COVER STORIES for 09/10/2006
COVER STORIES INSTALLMENT #70
All right, faithful readers (and also those of you reading this column for the first time), welcome to another edition of "Cover Stories!"
For those of you joining us for the first time, let me briefly explain the purpose of this column: Each week, I present four or five comic book covers with a common theme, point out whatever I feel like pointing out, and provide you with whatever info on the books these covers are from! And then, about every fourth or fifth column, I also present the feature "Comics They Never Made," in which I share some comics never published in this reality... some of which maybe should have been, and others which it's probably just as well they weren't!
This time around, it's a standard column, and one in which I'm revisiting a theme which I've covered before... "Drawing a Crowd!" These four covers feature a character on the cover drawing something which has an impact on what else is happening! (Yes, I know that last week's column promised another "Comics They Never Made" entry - my mistake!)
Take for example, this first cover... Beware #11!
You can see how the theme works here... a comic book artist has drawn a page for a horror comic, only to have to face the creatures he's drawn in real life! This cover was penciled and drawn by Myron Fass, who's gained some notoriety with comics historians (he was behind the really awful "Split-Zam!" android Captain Marvel of the 1960s).
Inside this book were the following features: "Ghostly Sacrifice," with art by Art Gates, "Cry Danger" with art by Marty Elkin, "His Own Funeral" with art by Leo Morey and Edward Moritz, and "Dwellers in Darkness" with art by Jay Disbrow. Obviously, "Cry Danger" is the cover-featured story!
Moving on... here's The Brave and the Bold #124, probably one of the weirdest B&B issues ever!
Yes, as you can see from the cover, which was drawn by Jim Aparo, artist Jim Aparo is drawing a cover for Brave and the Bold! And that's only the beginning of the strangeness of this issue!
Believe it or not, the cover illustration is not symbolic - this basically happens in the story itself! "Small War of the Super Rifles" was written by Bob Haney, with full art by Jim Aparo. Batman and Sgt. Rock team up to deal with a villain intent on stealing super rifles... and that's the normal part! Also going on is this same villain trying to stop Batman and Rock by forcing Jim Aparo and Bob Haney to change the story as it happens! Murray Boltinoff also appears in this story, as Aparo and Haney avoid the bad guys in order to finish the story off with the Brave and Bold ones defeating the bad guys!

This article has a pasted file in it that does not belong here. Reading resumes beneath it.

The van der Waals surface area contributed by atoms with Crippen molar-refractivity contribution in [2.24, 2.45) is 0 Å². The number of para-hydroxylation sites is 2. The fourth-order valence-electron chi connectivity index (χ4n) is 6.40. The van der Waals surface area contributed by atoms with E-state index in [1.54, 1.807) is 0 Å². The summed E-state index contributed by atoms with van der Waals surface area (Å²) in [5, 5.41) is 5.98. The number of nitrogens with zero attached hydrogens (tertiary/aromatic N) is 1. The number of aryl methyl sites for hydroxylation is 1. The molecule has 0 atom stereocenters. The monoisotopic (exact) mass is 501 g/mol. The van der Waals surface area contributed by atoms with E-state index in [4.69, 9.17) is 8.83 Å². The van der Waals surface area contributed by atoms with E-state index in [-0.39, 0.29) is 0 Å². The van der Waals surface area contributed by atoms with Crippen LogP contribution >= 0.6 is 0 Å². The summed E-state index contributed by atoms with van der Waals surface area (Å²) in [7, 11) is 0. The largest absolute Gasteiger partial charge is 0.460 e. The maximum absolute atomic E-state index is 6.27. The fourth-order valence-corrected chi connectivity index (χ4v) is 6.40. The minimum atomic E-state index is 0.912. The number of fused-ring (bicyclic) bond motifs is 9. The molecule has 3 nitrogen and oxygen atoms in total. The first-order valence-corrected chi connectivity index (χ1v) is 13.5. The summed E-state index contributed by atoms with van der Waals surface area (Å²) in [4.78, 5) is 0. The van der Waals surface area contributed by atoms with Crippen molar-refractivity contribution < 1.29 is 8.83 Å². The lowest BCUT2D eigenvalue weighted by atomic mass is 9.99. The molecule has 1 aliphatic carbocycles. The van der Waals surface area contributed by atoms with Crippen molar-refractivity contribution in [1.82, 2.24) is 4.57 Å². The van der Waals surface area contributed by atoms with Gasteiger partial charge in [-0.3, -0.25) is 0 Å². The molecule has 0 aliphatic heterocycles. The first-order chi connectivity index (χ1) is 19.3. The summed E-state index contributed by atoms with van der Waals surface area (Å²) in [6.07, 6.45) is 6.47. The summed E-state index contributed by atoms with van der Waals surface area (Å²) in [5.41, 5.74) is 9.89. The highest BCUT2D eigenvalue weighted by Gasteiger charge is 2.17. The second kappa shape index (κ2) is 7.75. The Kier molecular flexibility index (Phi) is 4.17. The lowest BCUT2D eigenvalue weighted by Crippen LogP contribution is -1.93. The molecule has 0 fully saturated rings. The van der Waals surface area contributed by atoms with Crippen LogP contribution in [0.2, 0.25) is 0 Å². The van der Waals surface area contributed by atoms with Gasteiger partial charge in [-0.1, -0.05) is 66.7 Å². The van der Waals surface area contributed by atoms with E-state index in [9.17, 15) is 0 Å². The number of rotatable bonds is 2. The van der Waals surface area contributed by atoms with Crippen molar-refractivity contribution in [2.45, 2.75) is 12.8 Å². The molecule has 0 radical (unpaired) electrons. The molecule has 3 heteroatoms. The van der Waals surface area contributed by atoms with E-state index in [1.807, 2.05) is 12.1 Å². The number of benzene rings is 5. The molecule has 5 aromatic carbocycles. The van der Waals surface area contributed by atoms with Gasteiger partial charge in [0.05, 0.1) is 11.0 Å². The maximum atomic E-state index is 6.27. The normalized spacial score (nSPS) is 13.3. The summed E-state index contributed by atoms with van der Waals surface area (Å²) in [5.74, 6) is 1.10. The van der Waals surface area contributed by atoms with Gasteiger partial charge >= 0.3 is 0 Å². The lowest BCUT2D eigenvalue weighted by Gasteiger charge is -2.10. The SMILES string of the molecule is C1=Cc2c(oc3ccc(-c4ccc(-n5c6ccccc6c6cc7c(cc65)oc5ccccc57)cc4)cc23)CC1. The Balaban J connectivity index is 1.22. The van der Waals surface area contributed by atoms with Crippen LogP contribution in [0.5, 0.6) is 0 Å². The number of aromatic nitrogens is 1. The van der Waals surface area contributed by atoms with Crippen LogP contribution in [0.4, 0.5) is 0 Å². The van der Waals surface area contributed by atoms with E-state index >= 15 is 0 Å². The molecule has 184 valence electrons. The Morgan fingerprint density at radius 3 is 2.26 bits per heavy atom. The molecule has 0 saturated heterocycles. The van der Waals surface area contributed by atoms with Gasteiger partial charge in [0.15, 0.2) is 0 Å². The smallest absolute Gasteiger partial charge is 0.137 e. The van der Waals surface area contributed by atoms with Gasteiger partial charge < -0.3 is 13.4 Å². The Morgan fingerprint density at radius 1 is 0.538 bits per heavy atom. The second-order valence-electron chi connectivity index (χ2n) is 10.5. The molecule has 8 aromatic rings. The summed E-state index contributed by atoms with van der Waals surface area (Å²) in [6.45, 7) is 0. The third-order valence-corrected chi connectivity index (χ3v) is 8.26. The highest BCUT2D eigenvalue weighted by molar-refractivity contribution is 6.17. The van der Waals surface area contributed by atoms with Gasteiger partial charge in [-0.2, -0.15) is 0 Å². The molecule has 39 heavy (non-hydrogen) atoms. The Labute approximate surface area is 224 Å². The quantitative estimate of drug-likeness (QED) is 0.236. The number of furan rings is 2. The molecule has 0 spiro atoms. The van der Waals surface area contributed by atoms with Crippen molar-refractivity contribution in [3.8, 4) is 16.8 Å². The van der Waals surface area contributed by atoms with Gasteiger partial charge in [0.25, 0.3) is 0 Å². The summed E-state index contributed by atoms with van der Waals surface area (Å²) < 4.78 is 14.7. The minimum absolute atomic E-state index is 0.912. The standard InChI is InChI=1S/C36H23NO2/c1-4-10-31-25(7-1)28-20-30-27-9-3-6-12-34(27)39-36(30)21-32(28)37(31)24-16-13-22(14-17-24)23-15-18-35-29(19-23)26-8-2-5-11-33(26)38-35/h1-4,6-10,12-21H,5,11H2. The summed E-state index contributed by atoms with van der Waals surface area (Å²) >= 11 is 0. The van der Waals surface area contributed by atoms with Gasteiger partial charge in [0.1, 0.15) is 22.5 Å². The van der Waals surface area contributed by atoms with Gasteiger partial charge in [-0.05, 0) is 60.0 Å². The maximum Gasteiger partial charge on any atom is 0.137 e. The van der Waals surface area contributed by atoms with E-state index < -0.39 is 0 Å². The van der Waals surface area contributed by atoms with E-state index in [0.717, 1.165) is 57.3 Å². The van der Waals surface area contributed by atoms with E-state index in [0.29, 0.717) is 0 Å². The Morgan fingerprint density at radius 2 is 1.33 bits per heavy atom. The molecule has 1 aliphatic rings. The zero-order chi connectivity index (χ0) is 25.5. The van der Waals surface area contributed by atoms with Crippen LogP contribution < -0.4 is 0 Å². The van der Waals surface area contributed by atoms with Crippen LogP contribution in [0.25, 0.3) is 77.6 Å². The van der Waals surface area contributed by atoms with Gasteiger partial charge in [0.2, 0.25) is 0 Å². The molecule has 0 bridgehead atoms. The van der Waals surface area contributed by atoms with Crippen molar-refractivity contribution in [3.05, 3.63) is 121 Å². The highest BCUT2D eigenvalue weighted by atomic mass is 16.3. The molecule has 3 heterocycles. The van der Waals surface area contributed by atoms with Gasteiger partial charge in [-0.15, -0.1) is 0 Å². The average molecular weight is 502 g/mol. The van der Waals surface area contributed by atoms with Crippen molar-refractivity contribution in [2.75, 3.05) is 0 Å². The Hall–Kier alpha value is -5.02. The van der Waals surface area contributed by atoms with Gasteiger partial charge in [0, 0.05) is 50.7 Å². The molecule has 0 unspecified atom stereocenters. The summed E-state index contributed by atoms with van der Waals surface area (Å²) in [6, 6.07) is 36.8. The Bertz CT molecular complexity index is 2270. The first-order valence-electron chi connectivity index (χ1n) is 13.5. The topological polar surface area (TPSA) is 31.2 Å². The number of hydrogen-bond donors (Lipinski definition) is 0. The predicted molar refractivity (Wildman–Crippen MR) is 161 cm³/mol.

Trust me, if you've never read this story... you owe it to yourself to pick it up and read it! Sadly, it's not been reprinted, but you should be able to find a back issue of it cheaply (I think the copy I used to have was purchased from a quarter box at a comic show!).
Batman wasn't the only hero to be affected by an artist's work, though... his fellow Justice Leaguer, the Flash, also dealt with an artist's creativity gone amok in issue 248 of his own title!
As you can see, this kid, Barney Sands, has created a master villain who somehow becomes real and attacks the Flash! This cover was done by Rich Buckler and Frank Springer. Inside, "Challenge of the Cardboard Criminal!" was written by Cary Bates, with art by Irv Novick and Frank McLaughlin. Oh, and believe it or not, that villain was actually called Master Villain!
Unfortunately, it's been so long since I read this issue, I don't recall how this kid's creation became real, or how Barry Allen defeated him.
And to wrap things up... here's Forbidden Worlds 108!
Yep, this one takes the whole theme even more literally... as the exact scene that's being painted is taking place even as it's being done! OK, I know, while the artist is holding a paint brush, the "painting" appears to be a pencil and ink drawing... but let's not get too nitpicky, okay?
This cover was done by Ogden Whitney, who was one of ACG's mainstays. Inside this issue, the stories were "Space Sissy" by Shane O'Shea and Whitney (a Herbie derivative, according to the Grand Comics Database), "Facing the Future" with art by Whitney, "Strange Visit" (which appears to be a text story), and finally, the cover feature, "The Man Who Painted Destiny" by Richard Hughes (as Pierre Alonzo) and Paul Reinman - odd, isn't it, that the only part of the book not drawn by Whitney is the cover feature!
Join me next time for another installment of "Cover Stories," in which I'll revisit another theme, "Dreams," and in the meantime, you can check out my blog at http://waffyjon.blogspot.com for other musings and ramblings by me, or email me with comments about this column at !